Pressure on Egypt’s ailing health care system

What you see in Egypt is typical of a health system that has been neglected by the government

Henk Bekedam, the World Health Organization’s representative in Egypt offers his latest view of Egypt and it is not a good one. “What you see in Egypt is typical of a health system that has been neglected by the government. And this is not since yesterday or since the revolution. This has been happening for the last 20 or 30 years. The Egyptian government plays a marginal role in the country’s public health care system despite Egypt having the highest prevalence of hepatitis C (14.7% of the population), high rates of obesity and hypertension (17.6% of the adult population) and endemic poverty. When government fails to adequately invest in health care, the private sector and market step in to fill the void, alleviating problems while also creating new ones. The market doesn’t invest in safety and quality unless it gets a return.”

After 30 years of governmental neglect, the Egyptian health care system is riddled with unsafe practices and a lack of personnel and facilities.

The new constitution mandates that government expenditures on health care increase to 3% of GDP by 2017. The provision of public health care in Egypt is highly fragmented.

According to a WHO presentation, the Ministry of Health provides 30-35% of services, mostly through primary care clinics. The Ministry of Higher Education provides more than 30% of services through respected university hospitals. The third strand of public health care consists of independent ministries — defense, transport, aviation, electricity and interior — and the Health Insurance Organization (HIO), accounting for more than 10% of services.

Henk Bekedam adds, “Clinicians in public hospitals are getting about 25% of the living wage from government salaries and are getting the remaining 75% from patients. It is not uncommon for a tertiary care doctor to work two or three different jobs, jumping between the public and private sectors to pay the bills. With little incentive, clinicians are more likely to misdiagnose or overprescribe to help feed their families.”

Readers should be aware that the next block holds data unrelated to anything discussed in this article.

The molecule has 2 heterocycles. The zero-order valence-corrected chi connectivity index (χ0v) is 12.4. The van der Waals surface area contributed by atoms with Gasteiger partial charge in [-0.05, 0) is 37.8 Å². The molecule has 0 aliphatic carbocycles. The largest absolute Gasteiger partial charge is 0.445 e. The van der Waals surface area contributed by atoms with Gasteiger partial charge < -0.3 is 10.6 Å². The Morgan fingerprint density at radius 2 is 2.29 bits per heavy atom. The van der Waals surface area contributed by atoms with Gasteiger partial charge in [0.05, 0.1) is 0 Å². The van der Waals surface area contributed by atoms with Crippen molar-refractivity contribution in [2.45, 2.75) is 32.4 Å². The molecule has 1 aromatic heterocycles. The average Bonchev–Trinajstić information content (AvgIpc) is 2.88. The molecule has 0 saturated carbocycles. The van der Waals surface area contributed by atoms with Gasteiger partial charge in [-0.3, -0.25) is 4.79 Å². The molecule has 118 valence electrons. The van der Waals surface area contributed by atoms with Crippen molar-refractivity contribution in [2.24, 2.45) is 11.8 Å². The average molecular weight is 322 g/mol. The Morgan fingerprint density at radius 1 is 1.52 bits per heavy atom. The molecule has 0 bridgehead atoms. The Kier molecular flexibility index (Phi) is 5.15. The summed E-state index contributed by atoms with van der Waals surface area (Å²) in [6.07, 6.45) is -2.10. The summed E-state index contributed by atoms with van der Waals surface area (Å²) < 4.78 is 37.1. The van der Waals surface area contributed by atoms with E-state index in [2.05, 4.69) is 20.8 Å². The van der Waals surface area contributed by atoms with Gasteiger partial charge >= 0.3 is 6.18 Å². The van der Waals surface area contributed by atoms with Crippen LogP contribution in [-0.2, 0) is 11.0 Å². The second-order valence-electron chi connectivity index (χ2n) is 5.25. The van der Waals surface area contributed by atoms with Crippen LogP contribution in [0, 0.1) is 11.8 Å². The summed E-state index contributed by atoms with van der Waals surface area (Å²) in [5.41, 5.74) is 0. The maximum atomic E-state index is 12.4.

The Ministry of Health doesn’t offer incentives for doctors to go work in remote areas, so struggles to staff hospitals in remote areas, like Upper Egypt, so people flood into Cairo in search of medical services at government hospitals.

Unless you have money in your pocket, you are unable to get services in Egypt. According to law, the first 48 hours of care in an emergency room, public or private, are free. Regardless, 72% of all health care expenditures are out-of-pocket. When hospitals are overcrowded, patients are referred to other facilities with available space. If they cannot afford the cost at the other hospital, nothing more can be done. The 26% of Egyptians living below the poverty line are likely to face situations in the waiting room involving life and death.

The social insurance system, administered by the HIO, allegedly covers 60% of the population. It does not, however, cover the majority of clinical services. At the moment, only 6% of health expenditures are covered by the HIO.

The government plans a series of reforms to the health care system. By 2030, Egypt expects to implement a system of universal health insurance for every Egyptian. The system seeks to create a separate body to disburse payments that replaces the direct payment of patients to providers.

Raising wages, guarding safety, improving services and instituting universal health care will not amend the systemic faults — such as administration, structuring and graft — in Egypt’s health care system.

Any organization considering offering inbound or outbound medical tourism in Egypt needs to understand how the recent political upheavals have had a bad effect on local healthcare, and that the brave face being put out by the tourism bodies is rather misleading on the actual state of the country. Egypt is still a simmering pot that could boil at any time. A worrying problem is that corruption is endemic.